Erica’s research is in the news again!
It’s always great when Te Tumu research gets disseminated to more public audiences. In the last few days, Erica Newman‘s research on the children of Māori who were adopted into non-Māori families has made it into the Otago Daily Times, and Kim Hill’s Saturday Morning programme on Radio New Zealand.
Click here for the ODT article, and on the bar below to listen to the RNZ mp3 file.
Just a few days to make a submission on adoption legislation
As you know Dr Erica Newman fronts a Marsden-funded research project, Journey Home: Descendants of Māori adoptees search for their tūrangawaewae. Read more about it here. She has recently been communicating with the Ministry of Justice as they begin to review the 1955 Adoption Act, providing her expert insight regarding the effect of this Act on the identity of Māori adoptees and their descendants, especially if they have not been able to connect to their taha Māori.
Erica writes, “New Zealand’s 1955 Adoption Law has had a detrimental affect on the identity of many adoptees and their descendants. This antiquated piece of legislation is now under review and this is our chance to have a say about what we think this new Act should look like, to a focus on the child rather than the adoptive and/or birth parents.
“For instance, this could be the repeal of the current Act altogether with the intention that a system be developed whereby a child’s identity is nurtured through continued connections with whānau and their history and culture, to allow the child to truly understand who they are through the knowledge of where they are from and where they belong. Or, alternatively, significant changes could be made to the current Act such as not renaming the child when adopted, not having a veto on records, a requirement to maintain whānau connections, and whāngai becoming legally recognised (under the recognition of the child’s hapū and iwi).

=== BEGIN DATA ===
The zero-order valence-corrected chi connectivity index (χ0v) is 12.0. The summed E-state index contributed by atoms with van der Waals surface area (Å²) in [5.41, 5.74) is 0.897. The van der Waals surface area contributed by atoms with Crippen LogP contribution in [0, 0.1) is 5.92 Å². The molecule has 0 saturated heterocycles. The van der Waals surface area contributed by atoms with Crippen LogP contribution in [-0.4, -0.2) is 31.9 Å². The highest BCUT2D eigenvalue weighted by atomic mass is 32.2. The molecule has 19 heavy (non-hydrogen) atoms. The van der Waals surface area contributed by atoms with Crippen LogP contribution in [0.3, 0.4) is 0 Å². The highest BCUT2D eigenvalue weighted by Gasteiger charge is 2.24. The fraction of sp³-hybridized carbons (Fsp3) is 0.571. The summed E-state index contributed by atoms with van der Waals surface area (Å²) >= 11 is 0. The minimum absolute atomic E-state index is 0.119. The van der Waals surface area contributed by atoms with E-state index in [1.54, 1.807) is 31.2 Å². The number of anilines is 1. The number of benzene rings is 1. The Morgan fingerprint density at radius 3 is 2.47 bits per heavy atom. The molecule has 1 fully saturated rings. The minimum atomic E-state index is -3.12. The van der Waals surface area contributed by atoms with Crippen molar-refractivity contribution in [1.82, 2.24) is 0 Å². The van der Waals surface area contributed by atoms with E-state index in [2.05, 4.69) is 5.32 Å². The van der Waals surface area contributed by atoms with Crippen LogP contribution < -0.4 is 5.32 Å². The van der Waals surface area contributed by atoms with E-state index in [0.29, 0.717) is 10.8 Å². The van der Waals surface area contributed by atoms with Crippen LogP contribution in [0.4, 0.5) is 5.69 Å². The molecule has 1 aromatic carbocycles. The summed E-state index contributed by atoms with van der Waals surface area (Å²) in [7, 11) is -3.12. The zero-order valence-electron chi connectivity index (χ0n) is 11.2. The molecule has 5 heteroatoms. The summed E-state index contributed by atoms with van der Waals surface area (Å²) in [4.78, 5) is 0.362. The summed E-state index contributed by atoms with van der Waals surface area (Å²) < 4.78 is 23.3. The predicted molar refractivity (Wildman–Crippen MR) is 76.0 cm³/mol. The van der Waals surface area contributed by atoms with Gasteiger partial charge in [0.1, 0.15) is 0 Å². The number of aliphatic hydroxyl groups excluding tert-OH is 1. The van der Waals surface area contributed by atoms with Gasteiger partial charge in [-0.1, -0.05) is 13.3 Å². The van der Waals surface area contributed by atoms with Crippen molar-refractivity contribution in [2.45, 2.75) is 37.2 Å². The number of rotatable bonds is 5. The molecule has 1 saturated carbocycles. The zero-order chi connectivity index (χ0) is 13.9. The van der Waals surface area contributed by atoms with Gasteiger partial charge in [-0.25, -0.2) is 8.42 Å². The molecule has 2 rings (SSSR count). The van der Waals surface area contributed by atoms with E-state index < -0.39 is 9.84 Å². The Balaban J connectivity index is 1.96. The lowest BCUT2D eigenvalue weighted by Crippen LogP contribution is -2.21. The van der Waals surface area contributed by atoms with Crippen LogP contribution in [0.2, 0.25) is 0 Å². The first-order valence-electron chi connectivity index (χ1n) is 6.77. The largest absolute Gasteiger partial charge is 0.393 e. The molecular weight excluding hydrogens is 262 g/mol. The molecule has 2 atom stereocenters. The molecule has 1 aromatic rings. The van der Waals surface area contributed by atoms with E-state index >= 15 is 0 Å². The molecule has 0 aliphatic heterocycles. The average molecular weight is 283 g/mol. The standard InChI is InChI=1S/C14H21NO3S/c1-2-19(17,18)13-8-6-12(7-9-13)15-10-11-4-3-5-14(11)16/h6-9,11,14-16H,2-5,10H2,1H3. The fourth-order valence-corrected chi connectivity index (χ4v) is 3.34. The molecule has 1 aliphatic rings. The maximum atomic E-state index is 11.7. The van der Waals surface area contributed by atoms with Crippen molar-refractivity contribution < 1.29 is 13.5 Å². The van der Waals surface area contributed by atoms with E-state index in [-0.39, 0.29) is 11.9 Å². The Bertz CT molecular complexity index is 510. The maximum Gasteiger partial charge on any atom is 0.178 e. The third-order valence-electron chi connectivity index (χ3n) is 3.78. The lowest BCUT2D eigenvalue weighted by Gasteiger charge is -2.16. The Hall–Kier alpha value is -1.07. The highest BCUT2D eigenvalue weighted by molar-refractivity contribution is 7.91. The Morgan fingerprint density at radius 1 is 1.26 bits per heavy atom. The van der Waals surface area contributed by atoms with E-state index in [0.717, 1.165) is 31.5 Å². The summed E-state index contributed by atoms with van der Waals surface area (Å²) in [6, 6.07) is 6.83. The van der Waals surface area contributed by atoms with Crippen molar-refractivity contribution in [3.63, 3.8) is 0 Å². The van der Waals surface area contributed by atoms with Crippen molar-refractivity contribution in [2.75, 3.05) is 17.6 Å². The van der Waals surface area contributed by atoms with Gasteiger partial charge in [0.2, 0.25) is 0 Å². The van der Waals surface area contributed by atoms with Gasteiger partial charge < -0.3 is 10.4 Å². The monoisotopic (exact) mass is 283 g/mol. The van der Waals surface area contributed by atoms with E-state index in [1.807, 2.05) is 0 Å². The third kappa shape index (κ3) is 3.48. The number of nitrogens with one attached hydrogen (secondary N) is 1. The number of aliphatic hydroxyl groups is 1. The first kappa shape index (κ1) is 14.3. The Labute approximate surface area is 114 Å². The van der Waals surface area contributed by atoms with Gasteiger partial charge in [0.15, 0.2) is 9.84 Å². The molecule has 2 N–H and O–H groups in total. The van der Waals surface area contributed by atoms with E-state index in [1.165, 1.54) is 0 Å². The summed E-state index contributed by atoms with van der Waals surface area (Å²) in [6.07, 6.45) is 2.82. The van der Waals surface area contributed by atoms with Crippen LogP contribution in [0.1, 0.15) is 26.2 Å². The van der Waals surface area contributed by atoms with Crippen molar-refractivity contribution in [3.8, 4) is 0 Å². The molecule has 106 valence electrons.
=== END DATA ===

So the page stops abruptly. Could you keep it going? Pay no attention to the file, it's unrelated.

“If you have experienced the legal adoption system (personally or whānau members) this is an opportunity to have a say. The more narratives the Ministry of Justice has, the more informed they will be in making change.”
Below are links for more details, please note that submissions need to be in by 31 August 2021.
Marsden Success for Dr Erica Newman
This has been a great year for Dr Erica Newman whose research project, Journey Home: Descendants of Māori adoptees search for their tūrangawaewae, has been awarded a $300,000 Marsden Grant over three years. This is wonderful news for Te Tumu, who now have three staff undertaking Marsden-funded research.
Summary: Māori adoptees who have no knowledge of their Māori heritage pass the unknown to their descendants. Focusing on these descendants, this project will explore; how they identify with their taha Māori, avenues they have taken to connect to their taha Māori, and how they are accepted by their whānau and hapū. I will follow participants on their journey of discovery and will examine hapū membership eligibility. Oral narratives will be the primary base for this project with published and unpublished sources used to support and highlight issues the participants encounter. This will begin a new area of research that will highlight the issues of transracial adoption on identity and well-being for descendants of Māori adoptees in Aotearoa New Zealand. [Advisor: Associate Professor Angela Wanhalla.]
Erica was also one of the award winners featured by the Royal Society Te Aparangi.
For the complete list of 2020 Marsden grant awards, click here.